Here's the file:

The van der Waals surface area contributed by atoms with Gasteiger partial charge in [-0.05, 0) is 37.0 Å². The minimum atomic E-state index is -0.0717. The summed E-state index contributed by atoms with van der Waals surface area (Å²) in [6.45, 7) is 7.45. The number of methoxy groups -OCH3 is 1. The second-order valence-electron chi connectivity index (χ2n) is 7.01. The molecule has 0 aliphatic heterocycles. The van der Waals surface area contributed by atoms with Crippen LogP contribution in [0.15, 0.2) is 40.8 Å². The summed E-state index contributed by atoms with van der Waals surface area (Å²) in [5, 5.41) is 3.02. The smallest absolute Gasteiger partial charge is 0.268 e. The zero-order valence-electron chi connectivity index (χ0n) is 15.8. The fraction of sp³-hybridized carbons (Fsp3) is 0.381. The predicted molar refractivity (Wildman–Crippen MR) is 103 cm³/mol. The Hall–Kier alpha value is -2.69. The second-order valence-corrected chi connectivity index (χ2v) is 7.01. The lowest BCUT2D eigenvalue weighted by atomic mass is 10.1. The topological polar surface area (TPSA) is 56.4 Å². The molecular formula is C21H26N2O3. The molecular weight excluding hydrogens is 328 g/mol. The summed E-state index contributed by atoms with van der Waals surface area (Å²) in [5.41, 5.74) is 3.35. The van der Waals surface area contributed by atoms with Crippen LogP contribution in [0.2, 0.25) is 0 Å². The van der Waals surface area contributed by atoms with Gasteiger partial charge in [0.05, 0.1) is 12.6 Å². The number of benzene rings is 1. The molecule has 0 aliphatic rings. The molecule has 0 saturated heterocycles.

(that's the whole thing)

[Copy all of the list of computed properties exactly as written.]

The van der Waals surface area contributed by atoms with Gasteiger partial charge in [-0.05, 0) is 37.0 Å². The minimum atomic E-state index is -0.0717. The summed E-state index contributed by atoms with van der Waals surface area (Å²) in [6.45, 7) is 7.45. The number of methoxy groups -OCH3 is 1. The second-order valence-electron chi connectivity index (χ2n) is 7.01. The molecule has 0 aliphatic heterocycles. The van der Waals surface area contributed by atoms with Crippen LogP contribution in [0.15, 0.2) is 40.8 Å². The summed E-state index contributed by atoms with van der Waals surface area (Å²) in [5, 5.41) is 3.02. The smallest absolute Gasteiger partial charge is 0.268 e. The zero-order valence-electron chi connectivity index (χ0n) is 15.8. The fraction of sp³-hybridized carbons (Fsp3) is 0.381. The predicted molar refractivity (Wildman–Crippen MR) is 103 cm³/mol. The Hall–Kier alpha value is -2.69. The second-order valence-corrected chi connectivity index (χ2v) is 7.01. The lowest BCUT2D eigenvalue weighted by atomic mass is 10.1. The topological polar surface area (TPSA) is 56.4 Å². The molecular formula is C21H26N2O3. The molecular weight excluding hydrogens is 328 g/mol. The summed E-state index contributed by atoms with van der Waals surface area (Å²) in [5.41, 5.74) is 3.35. The van der Waals surface area contributed by atoms with Crippen LogP contribution in [0.2, 0.25) is 0 Å². The van der Waals surface area contributed by atoms with Gasteiger partial charge in [0.05, 0.1) is 12.6 Å². The number of benzene rings is 1. The molecule has 0 aliphatic rings. The molecule has 0 saturated heterocycles.